Is There Any Value Left To Tender Back Doctrine?

The United States Court of Appeals for the Sixth Circuit just ruled that the tender back doctrine does not apply to claims brought under Title VII or the Equal Pay Act. See McClellan v Midwest Machining, Inc.  

What is the tender back rule and why does it matter so much?

The tender back rule is a legal concept related to release agreements. For example, if you pay a former employee money – often severance at time of termination – in exchange for a release of all claims, and she changes her mind and wants to sue, the former employee can, provided at or before the time of filing the lawsuit the former employee “tenders back” the money paid in consideration of the release.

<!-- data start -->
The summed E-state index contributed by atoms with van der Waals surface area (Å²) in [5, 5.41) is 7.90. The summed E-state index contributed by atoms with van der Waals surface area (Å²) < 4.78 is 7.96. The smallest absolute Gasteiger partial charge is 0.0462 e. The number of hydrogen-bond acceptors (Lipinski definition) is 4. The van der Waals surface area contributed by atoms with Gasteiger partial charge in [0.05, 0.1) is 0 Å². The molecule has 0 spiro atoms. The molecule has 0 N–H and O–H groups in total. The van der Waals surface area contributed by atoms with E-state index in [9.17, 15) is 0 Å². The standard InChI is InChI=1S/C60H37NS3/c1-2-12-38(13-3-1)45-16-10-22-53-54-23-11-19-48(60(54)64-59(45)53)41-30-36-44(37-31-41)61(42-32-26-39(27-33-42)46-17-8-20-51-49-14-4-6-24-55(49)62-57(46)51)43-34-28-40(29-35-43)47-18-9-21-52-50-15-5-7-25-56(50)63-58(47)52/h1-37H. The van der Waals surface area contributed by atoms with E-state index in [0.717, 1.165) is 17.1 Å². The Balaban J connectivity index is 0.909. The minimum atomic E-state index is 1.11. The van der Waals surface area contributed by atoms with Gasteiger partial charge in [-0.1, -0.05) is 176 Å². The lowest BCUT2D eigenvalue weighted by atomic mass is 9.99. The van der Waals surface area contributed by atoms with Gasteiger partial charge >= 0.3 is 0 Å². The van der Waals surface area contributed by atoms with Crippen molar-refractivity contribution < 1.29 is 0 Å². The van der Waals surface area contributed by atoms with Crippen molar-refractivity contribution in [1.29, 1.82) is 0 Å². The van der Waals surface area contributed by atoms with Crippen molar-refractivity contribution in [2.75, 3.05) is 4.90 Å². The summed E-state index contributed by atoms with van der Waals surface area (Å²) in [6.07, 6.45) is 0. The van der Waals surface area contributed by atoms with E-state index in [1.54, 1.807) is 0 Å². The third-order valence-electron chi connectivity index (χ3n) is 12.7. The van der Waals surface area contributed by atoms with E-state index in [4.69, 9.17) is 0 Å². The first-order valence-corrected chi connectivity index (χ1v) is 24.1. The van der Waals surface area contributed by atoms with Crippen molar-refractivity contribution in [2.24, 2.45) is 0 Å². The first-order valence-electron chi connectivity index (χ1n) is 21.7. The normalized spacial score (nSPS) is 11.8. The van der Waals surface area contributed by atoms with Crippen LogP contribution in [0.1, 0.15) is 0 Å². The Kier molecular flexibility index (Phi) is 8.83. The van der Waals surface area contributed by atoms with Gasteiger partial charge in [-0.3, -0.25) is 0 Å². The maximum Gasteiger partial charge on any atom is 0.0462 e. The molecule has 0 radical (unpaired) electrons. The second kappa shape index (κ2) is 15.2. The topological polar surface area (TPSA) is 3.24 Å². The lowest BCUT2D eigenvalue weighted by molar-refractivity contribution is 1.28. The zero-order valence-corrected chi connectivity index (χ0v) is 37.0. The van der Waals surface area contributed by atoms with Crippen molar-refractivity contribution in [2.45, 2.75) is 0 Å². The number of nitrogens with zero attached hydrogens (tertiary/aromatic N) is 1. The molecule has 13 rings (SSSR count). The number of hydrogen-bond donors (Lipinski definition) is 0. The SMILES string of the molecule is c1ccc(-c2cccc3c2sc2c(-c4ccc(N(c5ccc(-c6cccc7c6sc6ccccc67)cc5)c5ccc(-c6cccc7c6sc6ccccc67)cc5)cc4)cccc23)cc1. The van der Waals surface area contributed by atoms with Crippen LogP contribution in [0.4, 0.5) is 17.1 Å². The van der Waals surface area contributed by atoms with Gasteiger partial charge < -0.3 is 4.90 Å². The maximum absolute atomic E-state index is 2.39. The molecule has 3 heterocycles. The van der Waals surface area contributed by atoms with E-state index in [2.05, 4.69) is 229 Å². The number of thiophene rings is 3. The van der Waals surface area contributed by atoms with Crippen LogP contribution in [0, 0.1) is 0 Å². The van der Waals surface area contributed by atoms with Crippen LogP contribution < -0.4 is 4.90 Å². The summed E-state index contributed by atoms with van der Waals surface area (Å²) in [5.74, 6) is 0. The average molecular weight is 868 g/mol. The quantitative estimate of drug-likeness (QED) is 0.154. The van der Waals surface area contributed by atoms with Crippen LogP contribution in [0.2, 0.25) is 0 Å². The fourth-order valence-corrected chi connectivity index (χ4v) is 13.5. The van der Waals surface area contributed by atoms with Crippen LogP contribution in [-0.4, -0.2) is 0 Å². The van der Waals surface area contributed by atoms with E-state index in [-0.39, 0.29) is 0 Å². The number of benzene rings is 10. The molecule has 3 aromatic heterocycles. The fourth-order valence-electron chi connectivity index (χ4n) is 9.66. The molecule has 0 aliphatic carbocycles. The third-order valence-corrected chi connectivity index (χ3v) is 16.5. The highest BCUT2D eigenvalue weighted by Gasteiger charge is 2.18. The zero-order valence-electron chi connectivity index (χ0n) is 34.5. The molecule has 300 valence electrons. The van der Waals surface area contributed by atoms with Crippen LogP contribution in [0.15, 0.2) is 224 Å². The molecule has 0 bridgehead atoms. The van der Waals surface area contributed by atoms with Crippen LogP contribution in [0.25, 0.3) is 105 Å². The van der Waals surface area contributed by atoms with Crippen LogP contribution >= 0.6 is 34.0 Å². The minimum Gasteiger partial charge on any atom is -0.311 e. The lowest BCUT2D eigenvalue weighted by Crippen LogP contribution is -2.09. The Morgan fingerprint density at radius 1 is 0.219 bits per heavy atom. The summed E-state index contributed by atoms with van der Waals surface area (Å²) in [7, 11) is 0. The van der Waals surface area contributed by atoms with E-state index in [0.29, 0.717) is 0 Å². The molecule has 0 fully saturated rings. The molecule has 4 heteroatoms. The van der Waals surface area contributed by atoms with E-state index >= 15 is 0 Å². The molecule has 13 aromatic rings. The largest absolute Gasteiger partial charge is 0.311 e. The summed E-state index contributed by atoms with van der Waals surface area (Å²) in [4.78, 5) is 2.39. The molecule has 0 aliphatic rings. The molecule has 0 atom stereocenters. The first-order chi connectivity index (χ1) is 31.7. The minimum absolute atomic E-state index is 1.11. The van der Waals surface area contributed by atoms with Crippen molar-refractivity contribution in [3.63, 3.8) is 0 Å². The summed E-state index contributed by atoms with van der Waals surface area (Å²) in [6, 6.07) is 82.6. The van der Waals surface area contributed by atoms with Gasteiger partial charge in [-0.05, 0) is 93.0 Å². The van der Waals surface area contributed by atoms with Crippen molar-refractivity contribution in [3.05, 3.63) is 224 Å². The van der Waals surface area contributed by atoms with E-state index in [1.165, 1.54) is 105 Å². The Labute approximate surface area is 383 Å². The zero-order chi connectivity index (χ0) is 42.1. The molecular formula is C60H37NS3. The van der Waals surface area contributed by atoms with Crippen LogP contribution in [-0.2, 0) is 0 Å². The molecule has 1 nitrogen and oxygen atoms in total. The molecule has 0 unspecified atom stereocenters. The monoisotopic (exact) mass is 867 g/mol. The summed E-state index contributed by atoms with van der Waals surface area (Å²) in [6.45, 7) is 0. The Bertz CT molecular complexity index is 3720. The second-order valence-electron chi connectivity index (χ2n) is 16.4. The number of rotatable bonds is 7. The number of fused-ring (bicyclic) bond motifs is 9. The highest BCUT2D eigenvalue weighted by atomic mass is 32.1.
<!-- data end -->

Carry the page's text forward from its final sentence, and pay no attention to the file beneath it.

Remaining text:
I have used the tender back rule many times to obtain dismissal of lawsuits. I have even had release agreements enforced by the court when the former employee failed to sign the agreement or wrote “refused” on the signature line but then kept the money that had been paid. Ah, good times for a defense attorney. You can’t keep the money paid for the release and file suit without returning it.

So now that you know what the tender back rule is, let’s look at the case at issue. Plaintiff Jena McClellan began working for defendant Midwest Machining, Inc. (MMI) in 2008. In August 2015, after McClellan announced she was pregnant, her supervisor allegedly began making negative comments and showed annoyance at her absences for prenatal appointments. Three months later, McClellan was fired.